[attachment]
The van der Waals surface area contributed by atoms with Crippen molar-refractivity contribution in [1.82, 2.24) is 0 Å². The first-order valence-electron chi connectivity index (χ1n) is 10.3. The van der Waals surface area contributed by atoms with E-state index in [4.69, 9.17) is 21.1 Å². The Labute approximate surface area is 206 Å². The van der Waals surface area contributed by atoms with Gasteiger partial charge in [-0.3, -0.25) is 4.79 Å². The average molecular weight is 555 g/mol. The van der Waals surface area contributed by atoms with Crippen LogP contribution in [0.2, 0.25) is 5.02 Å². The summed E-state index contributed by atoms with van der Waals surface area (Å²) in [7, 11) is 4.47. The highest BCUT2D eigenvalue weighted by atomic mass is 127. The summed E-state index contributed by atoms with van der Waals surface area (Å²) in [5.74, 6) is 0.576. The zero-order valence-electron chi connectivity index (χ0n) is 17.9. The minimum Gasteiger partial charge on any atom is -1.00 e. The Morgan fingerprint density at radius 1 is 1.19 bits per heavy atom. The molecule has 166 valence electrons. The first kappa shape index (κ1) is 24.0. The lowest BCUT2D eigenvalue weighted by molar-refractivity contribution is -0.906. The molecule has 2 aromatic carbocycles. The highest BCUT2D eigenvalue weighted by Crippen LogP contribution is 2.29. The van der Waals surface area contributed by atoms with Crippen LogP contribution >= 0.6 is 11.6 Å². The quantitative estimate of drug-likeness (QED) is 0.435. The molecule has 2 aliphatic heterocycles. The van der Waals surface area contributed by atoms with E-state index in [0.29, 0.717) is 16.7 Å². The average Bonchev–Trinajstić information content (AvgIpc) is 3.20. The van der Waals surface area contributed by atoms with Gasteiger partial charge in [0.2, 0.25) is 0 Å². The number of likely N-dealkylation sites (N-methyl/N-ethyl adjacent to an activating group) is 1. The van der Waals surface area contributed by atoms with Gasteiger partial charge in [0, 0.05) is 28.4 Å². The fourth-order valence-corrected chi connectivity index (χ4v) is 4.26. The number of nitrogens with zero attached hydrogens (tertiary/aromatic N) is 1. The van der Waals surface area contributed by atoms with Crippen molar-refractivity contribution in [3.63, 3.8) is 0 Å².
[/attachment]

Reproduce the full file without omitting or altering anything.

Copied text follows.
The van der Waals surface area contributed by atoms with Crippen molar-refractivity contribution in [1.82, 2.24) is 0 Å². The first-order valence-electron chi connectivity index (χ1n) is 10.3. The van der Waals surface area contributed by atoms with E-state index in [4.69, 9.17) is 21.1 Å². The Labute approximate surface area is 206 Å². The van der Waals surface area contributed by atoms with Gasteiger partial charge in [-0.3, -0.25) is 4.79 Å². The average molecular weight is 555 g/mol. The van der Waals surface area contributed by atoms with Crippen LogP contribution in [0.2, 0.25) is 5.02 Å². The summed E-state index contributed by atoms with van der Waals surface area (Å²) in [7, 11) is 4.47. The highest BCUT2D eigenvalue weighted by atomic mass is 127. The summed E-state index contributed by atoms with van der Waals surface area (Å²) in [5.74, 6) is 0.576. The zero-order valence-electron chi connectivity index (χ0n) is 17.9. The minimum Gasteiger partial charge on any atom is -1.00 e. The Morgan fingerprint density at radius 1 is 1.19 bits per heavy atom. The molecule has 166 valence electrons. The first kappa shape index (κ1) is 24.0. The lowest BCUT2D eigenvalue weighted by molar-refractivity contribution is -0.906. The molecule has 2 aromatic carbocycles. The highest BCUT2D eigenvalue weighted by Crippen LogP contribution is 2.29. The van der Waals surface area contributed by atoms with Crippen LogP contribution >= 0.6 is 11.6 Å². The quantitative estimate of drug-likeness (QED) is 0.435. The molecule has 2 aliphatic heterocycles. The van der Waals surface area contributed by atoms with E-state index in [0.29, 0.717) is 16.7 Å². The average Bonchev–Trinajstić information content (AvgIpc) is 3.20. The van der Waals surface area contributed by atoms with Gasteiger partial charge in [0.2, 0.25) is 0 Å². The number of likely N-dealkylation sites (N-methyl/N-ethyl adjacent to an activating group) is 1. The van der Waals surface area contributed by atoms with Gasteiger partial charge in [0, 0.05) is 28.4 Å². The fourth-order valence-corrected chi connectivity index (χ4v) is 4.26. The number of nitrogens with zero attached hydrogens (tertiary/aromatic N) is 1. The van der Waals surface area contributed by atoms with Crippen molar-refractivity contribution in [3.63, 3.8) is 0 Å².